A lawyer who uses Cloud Computing services for storing, processing, retrieving or transmitting client data must provide that reasonable care is taken to ensure that the data is at all times secure and accessible. The service provider and the technology used must support the lawyer’s professional obligations, including compliance with the Nova Scotia Barristers’ Society’s regulatory processes1, and be in compliance with applicable privacy legislation, such as the federal Personal Information Protection Electronic Documents Act (PIPEDA)2.


1 Nova Scotia Barristers’ Society, Code of Professional Conduct, Halifax: Nova Scotia Barristers’ Society, 2012: rule 3.1-2 “Competence”; rule 3.3-1 “Confidential Information”; rule 3.5-1 “Preservation of Client’s Property”; and section 7.1 “Responsibility to the Society and the Profession Generally”.
2 Personal Information Protection and Electronic Documents Act, SC 2000, c 5.



Cloud Computing, or Software as a Service (“SaaS”) has become ubiquitous in practice. Practice management software, emails, file storage – many of these tools rely on cloud computing technologies. “Cloud Computing” means delivery of computing services – including servers, storage, databases, networking, software, analytics, and intelligence – over the Internet.

The benefits of Cloud Computing include lower upfront costs, reduced need for in-house expertise, and ease of use. However, Cloud Computing does raise significant questions about confidentiality, security, and control of client data stored and processed outside of the traditional brick and mortar law firm.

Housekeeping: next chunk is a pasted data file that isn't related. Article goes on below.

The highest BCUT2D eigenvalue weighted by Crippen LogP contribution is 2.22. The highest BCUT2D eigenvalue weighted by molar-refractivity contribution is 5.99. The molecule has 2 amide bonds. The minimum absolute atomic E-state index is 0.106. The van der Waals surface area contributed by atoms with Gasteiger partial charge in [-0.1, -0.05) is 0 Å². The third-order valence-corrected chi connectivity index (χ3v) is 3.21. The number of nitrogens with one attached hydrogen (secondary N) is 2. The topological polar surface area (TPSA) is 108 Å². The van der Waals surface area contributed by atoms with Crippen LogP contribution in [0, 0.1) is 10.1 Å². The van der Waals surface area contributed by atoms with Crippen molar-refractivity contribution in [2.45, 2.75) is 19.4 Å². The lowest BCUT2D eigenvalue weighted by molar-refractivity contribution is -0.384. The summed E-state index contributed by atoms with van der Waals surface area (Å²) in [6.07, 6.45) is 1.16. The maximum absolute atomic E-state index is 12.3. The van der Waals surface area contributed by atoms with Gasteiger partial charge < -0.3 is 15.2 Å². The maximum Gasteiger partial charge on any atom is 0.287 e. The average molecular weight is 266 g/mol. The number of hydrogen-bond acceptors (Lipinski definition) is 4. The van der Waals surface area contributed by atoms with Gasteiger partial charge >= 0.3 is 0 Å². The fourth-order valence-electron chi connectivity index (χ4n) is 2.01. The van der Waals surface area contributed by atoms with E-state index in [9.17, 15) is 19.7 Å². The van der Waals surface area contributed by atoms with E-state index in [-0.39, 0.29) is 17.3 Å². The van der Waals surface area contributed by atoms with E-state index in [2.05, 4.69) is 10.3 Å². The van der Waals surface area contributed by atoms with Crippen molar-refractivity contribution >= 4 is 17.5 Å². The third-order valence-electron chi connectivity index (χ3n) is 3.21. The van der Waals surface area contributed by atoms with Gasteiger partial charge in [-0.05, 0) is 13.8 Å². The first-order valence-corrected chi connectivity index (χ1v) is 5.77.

The question is no longer whether Cloud Computing should be permitted, but what is required of the practitioner who uses this technology.


Cloud services involve data storage which is outside of the de facto control of the lawyer responsible for the data. A cloud server will likely be located in a jurisdiction other than the province of Nova Scotia. This brings a risk that the data may not have the same level of legal protection that it would in our jurisdiction. In fact, the data might be backed up on servers all over the world, making the task of due diligence regarding security and confidentiality onerous.

The other side of the jurisdictional problem is that foreign governments may have legislative power of search and seizure that will affect the risk of breach of confidentiality. The USA Patriot Act is an example.

The third issue arising in this context is the Law Society’s ability to enforce an order for the disclosure of a lawyer’s records when those records are stored in another jurisdiction. There is a difference between data disclosure and access. For example, data can be obtained but not accessed if it is encrypted. Encryption is a process of making data unintelligible, unless the person trying to access the data has a password – without the password the data is nearly impossible to access in the sense that the data cannot be read without the password.